We’re learning a lot about this. At the NIH we have a project called ENCODE—Encyclopedia of DNA Elements. It’s a coordinated effort among 30 labs to identify all of the parts of the human genome that have biological activity, including the so-called junk DNA. We have found that there is a lot more action. There are transcription factors happening and RNA being made. We still don’t know if all of this activity is actually doing something or if it’s the equivalent of background noise, but we’re working to find out.
Now that the human genome has been sequenced, what more is there to learn about genetics?
That was just the beginning. Back in 1997, two colleagues and I wrote a paper about the promise of having a really rich catalog of human genetic variation. I thought that was something we should strive for. I didn’t think we’d get there this quickly! That project, called HapMap, got started in 2002 with scientists from six countries aiming to lay out how variation is organized across all the human chromosomes in four different populations.
What is a HapMap, and why is it so important?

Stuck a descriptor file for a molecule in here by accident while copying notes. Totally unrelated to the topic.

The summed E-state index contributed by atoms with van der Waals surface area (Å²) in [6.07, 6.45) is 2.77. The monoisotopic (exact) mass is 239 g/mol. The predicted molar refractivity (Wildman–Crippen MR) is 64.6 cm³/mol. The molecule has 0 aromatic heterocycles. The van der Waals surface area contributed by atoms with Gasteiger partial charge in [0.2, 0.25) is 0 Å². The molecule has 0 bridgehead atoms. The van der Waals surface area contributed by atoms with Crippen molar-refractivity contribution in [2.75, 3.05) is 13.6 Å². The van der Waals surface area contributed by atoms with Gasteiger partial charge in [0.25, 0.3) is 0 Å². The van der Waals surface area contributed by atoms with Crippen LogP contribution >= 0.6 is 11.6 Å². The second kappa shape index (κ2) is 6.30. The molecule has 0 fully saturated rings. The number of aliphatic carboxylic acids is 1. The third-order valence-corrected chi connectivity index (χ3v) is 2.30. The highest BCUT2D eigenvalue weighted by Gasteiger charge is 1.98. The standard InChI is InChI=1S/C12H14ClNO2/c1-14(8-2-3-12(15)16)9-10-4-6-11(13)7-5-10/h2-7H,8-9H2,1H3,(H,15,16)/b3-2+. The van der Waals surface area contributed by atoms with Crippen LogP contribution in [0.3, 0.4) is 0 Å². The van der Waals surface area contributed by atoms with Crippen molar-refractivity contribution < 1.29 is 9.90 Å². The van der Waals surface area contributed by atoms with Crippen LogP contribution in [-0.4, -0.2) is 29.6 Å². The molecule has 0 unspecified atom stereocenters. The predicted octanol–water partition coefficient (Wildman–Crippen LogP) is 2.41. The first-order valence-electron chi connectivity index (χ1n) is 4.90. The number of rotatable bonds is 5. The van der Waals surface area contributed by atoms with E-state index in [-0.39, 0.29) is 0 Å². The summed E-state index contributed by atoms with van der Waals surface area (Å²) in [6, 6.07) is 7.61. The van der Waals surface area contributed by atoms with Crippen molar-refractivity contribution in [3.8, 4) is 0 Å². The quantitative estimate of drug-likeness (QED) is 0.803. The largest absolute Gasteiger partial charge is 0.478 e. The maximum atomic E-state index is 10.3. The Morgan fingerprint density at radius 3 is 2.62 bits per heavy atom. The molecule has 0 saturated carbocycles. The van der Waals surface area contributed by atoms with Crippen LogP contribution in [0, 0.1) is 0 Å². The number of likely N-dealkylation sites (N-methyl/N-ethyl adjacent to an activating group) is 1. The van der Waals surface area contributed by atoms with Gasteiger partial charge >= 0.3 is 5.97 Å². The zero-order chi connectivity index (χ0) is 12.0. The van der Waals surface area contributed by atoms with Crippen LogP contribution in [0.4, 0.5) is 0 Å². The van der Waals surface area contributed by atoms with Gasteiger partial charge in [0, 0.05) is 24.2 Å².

A haplotype is a stretch of DNA with a particular combination of genetic spellings that vary among different people. Haplotypes in vulnerable gene regions can be responsible for increasing risk of disease. The idea of the HapMap Project was to define the spelling differences in the human population—there are about 10 million of these, called SNPs, or single nucleotide polymorphisms—and how they are organized into haplotype neighborhoods in the genome.
How does that help you learn about disease?
Searching for genetic variations that predict an increased risk of disease can be terribly difficult and expensive. If you had to test all 10 million SNPs in hundreds or thousands of cases and controls for a disease, it would be completely impractical and unaffordable. HapMap provides a valuable shortcut, as it defines the neighborhoods within which the SNP spellings are tightly correlated. In each neighborhood, you can identify a small number of « tag SNPs » that serve as a proxy for all the others that you didn’t test. That way, instead of having 10 million things to sample, you can sample using about 300,000. That’s what we’re doing now, when we look for diabetes genes in my lab, and that’s what the whole world is doing with this map for lots of other common diseases.
Has linking genes to diseases become easier since you began your career at the University of Michigan?
Searching for diabetes genes is much harder than anything I did in Michigan. At that time, I was looking for genes for Mendelian conditions, like cystic fibrosis and Huntington’s disease: There’s one single gene, and if you have the misspelled version of the gene, you are extremely likely to get the disease. Whereas for heart disease or schizophrenia or diabetes, no single gene is going to have a very large effect—these are complex diseases with many genetic and nongenetic causes.